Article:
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10 thoughts on “Cesarz Author Ryszard Kapuściński

  1. says:

    The author is a Polish journalist and in this book he Chronicles the downfall of Haile Selassie the longtime ruler of Ethiopia The book is divided into three sections and in the first he interviews those who work

  2. says:

    A 35 star rating perhaps This book contains accounts from those close to Ethiopia’s last emperor Haile Selassie It chron

  3. says:

    By the Conuering Lion of the Tribe of Judah His Imperial Majesty Haile Selassie I King of Kings Lord of Lords Elect of God”A sovereign a direct descendant from the ueen of Sheba and the King Salomon of Israel by law decree that isNo wonder such title comes with almighty power –The Bible isn´t very exact on the homeland of said ueen and noting that Solomon allegedly had 700 wives and 300 concubines there would be of

  4. says:

    From the waning Gomulka regime forward Kapuscinski fashioned a journalistic career out of exceedingly subtle swipes at the pretenses

  5. says:

    The Emperor

  6. says:

    Great historical book describing the mood of the palace in Ethiopia under the rule of Haile Selassie Excellent in its description of mood You actually see the insanity and chaos that Selassie created and nurtured in his palace and metaphorically throughout his country And by the end of the book you understand how the King

  7. says:

    A little lesson in the blurred lines between reportage and fiction a detailed account of the fall of Haile Sellas

  8. says:

    This book was a gift to me from a friend who is a former Guardian journalist During the Communist era Ryszard Kapuściński was foreign correspondent for the Polish Press Agency and reported on civil wars and revolutions from all over the Third World The introduction by Neal Ascherson reveals that after reporting on the coup of 1974 that destroyed the Abyssinian Empire Kapuściński was approached by his publishers to write a book on it but

  9. says:

    My favorite books by Kapuscinski are those where the author travels and explains for the world what other peoples feel This is just an original biography It has been contested in its accuracy The protagonist Haile Selassi

  10. says:

    His Majesty His Venerable Highness His Revered Highness His Peerless Majesty His Most Exalted Majesty Our Distinguished Monarch His Venerable Majesty His Most Virtuous Highness His Distinguished Majesty His Supreme Majesty the King of Kings His Magnanimous Highness the Supreme Benefactor everyone appearing in Mr Kapuściński’s wo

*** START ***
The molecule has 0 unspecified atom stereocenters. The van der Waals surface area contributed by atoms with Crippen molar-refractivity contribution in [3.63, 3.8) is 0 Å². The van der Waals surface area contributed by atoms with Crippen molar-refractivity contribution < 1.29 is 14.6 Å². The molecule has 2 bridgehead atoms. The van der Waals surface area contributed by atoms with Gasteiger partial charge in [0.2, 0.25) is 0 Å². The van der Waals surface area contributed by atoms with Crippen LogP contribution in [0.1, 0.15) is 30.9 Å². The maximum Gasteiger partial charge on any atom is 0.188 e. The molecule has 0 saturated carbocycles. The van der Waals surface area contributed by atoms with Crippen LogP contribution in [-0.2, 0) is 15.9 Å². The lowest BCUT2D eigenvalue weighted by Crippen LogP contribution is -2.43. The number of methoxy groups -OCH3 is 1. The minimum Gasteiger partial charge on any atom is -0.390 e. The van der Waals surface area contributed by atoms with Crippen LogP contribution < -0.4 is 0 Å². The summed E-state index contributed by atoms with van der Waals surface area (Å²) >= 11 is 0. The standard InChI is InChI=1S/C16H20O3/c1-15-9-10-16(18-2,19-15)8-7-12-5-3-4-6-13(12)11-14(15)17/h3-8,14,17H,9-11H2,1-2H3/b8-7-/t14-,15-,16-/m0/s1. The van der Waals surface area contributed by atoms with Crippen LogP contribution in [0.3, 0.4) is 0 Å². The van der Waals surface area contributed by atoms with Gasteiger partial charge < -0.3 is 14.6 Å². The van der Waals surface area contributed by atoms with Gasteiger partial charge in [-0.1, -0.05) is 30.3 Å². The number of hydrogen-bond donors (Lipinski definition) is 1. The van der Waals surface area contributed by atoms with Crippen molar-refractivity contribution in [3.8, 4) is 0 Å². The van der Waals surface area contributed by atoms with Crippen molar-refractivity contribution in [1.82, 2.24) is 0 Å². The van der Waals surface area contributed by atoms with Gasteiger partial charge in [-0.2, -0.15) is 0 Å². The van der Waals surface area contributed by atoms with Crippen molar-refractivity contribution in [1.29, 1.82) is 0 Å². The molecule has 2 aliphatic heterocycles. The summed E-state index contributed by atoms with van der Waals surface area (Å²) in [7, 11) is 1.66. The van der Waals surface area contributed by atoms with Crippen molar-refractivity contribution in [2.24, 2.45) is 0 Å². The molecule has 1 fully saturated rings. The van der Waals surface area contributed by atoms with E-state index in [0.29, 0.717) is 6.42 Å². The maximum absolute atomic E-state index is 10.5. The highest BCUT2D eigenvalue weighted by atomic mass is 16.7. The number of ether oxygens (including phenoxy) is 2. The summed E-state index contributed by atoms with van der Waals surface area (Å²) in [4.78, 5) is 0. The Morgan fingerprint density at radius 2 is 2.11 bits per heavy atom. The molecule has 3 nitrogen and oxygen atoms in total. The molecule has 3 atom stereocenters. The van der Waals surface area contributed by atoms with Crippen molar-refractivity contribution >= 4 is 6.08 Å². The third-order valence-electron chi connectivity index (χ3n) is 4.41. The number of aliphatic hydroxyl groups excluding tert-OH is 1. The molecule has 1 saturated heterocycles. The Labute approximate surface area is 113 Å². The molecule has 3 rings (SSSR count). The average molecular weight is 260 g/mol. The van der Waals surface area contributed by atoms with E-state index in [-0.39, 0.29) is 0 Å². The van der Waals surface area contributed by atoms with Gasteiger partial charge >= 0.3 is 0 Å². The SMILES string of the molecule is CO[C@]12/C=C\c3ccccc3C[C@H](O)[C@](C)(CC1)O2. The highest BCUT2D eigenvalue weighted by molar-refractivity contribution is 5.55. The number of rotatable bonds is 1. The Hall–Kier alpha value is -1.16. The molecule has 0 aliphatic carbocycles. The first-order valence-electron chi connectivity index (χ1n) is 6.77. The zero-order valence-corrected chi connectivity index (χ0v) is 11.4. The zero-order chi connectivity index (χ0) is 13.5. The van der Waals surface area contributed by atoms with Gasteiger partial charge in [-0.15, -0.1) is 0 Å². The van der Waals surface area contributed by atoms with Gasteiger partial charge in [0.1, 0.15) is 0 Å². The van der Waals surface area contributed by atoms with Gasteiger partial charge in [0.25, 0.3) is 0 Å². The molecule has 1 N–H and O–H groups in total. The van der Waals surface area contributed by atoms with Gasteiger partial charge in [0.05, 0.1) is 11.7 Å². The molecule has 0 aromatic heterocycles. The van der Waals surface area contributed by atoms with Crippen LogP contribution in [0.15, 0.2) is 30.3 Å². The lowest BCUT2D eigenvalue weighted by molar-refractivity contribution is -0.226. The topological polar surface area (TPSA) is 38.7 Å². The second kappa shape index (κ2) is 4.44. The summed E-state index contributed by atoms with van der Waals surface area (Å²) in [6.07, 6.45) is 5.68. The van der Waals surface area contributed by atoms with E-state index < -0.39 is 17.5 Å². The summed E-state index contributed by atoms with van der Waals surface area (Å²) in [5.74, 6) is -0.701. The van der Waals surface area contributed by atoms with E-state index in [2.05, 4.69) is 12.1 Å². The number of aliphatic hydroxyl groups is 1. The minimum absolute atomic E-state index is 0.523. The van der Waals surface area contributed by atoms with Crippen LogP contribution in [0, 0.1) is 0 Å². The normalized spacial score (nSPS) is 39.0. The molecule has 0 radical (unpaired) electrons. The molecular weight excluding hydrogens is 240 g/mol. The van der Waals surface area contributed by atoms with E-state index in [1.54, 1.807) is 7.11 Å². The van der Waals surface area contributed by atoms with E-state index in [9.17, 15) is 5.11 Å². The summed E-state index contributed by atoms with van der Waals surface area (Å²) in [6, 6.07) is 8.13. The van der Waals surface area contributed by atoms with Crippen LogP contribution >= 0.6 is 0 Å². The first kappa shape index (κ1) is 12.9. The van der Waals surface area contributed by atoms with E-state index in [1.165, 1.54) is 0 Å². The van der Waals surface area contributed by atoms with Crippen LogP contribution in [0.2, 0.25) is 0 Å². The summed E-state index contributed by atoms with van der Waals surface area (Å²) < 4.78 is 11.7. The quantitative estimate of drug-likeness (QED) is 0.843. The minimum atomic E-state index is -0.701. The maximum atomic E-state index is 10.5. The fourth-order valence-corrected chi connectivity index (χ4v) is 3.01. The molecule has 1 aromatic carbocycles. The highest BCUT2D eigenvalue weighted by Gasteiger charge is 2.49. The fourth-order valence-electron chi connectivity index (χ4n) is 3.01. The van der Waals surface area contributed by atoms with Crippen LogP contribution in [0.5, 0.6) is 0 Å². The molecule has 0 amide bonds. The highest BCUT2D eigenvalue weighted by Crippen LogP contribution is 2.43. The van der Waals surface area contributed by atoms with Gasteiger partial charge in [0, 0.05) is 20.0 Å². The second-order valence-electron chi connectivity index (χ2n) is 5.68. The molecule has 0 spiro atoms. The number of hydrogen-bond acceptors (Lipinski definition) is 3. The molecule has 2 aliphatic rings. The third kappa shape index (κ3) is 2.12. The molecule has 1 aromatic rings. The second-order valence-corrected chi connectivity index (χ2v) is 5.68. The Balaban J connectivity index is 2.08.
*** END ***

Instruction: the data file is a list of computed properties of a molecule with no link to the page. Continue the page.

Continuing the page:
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Haile Selassie King of Kings Elect of God Lion of Judah His Most Puissant Majesty and Distinguished Highness the Emperor of Ethiopia reigned from until he was overthrown by the army in While the fighting still raged Rysza. A 35 star rating perhaps This book contains accounts from those close to Ethiopia s last emperor Haile Selassie It chronicles Selassie s opulent lifestyle and his subseuent downfall It speaks to the undoing of African leaders I ve always been intrigued by Selassie and was interested to know about himThe Emperor is a very dramatic account of Selassie s and I did get a slightly clearer idea of who Selassie was He was very progressive in many ways and he was uite eccentric as well Overall he was painted as uite the despot in this book something I d never really heard been said about himKapuscinski managed to interview those close to the emperor albeit anonymously and put their thoughts into this book However the accounts sounded a bit too fictional to me That s not necessarily bad but I was looking for something substantial and something that didn t sound so one sidedI also felt that the book didn t have a logical start I expected everything to go chronologically from start to finish Perhaps this is my own error for having a wrong idea about what this book was trying to doIn my opinion Kapuscinski is better suited to write short anecdotes and make anthropological observations while on his reporting assignments I d really enjoyed Kapuscinski s last book The Shadow of the Sun and had thought this would be just as enjoyable I feel that someone like Emperor Selassie and roads are named after him all around Africa after all is deserving of a factual in depth properly documented account I wanted to know why he is so revered in the Rastafarian community for example but this account didn t go into thatThis book whetted my appetite for learning about Selassie and Ethiopia It was hard for me to accept the content as the Ethiopian people I know speak highly of Selassie So many uestions not enough answers

Free download Cesarz Author Ryszard Kapuściński

Cesarz Author Ryszard Kapuściński